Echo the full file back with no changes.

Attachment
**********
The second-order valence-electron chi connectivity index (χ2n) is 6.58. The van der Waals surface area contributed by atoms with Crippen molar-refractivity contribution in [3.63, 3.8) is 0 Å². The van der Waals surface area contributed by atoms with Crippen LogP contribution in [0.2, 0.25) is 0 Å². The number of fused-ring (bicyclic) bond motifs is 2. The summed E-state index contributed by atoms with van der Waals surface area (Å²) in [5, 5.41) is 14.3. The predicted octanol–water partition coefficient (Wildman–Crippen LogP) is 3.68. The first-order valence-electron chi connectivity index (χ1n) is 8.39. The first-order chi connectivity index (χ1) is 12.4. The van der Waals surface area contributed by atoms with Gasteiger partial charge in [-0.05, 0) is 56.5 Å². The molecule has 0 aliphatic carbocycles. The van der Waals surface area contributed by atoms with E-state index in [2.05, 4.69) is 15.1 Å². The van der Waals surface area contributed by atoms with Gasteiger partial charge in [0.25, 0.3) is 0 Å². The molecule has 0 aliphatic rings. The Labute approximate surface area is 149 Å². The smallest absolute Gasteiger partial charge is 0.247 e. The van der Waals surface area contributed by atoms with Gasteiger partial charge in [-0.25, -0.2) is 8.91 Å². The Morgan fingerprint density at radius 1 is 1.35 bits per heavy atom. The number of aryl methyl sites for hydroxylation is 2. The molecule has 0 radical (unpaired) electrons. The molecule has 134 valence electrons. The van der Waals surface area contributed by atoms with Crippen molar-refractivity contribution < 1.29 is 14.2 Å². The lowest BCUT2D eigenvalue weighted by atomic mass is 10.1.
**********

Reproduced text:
The second-order valence-electron chi connectivity index (χ2n) is 6.58. The van der Waals surface area contributed by atoms with Crippen molar-refractivity contribution in [3.63, 3.8) is 0 Å². The van der Waals surface area contributed by atoms with Crippen LogP contribution in [0.2, 0.25) is 0 Å². The number of fused-ring (bicyclic) bond motifs is 2. The summed E-state index contributed by atoms with van der Waals surface area (Å²) in [5, 5.41) is 14.3. The predicted octanol–water partition coefficient (Wildman–Crippen LogP) is 3.68. The first-order valence-electron chi connectivity index (χ1n) is 8.39. The first-order chi connectivity index (χ1) is 12.4. The van der Waals surface area contributed by atoms with Gasteiger partial charge in [-0.05, 0) is 56.5 Å². The molecule has 0 aliphatic carbocycles. The van der Waals surface area contributed by atoms with E-state index in [2.05, 4.69) is 15.1 Å². The van der Waals surface area contributed by atoms with Gasteiger partial charge in [0.25, 0.3) is 0 Å². The molecule has 0 aliphatic rings. The Labute approximate surface area is 149 Å². The smallest absolute Gasteiger partial charge is 0.247 e. The van der Waals surface area contributed by atoms with Gasteiger partial charge in [-0.25, -0.2) is 8.91 Å². The Morgan fingerprint density at radius 1 is 1.35 bits per heavy atom. The number of aryl methyl sites for hydroxylation is 2. The molecule has 0 radical (unpaired) electrons. The molecule has 134 valence electrons. The van der Waals surface area contributed by atoms with Crippen molar-refractivity contribution < 1.29 is 14.2 Å². The lowest BCUT2D eigenvalue weighted by atomic mass is 10.1.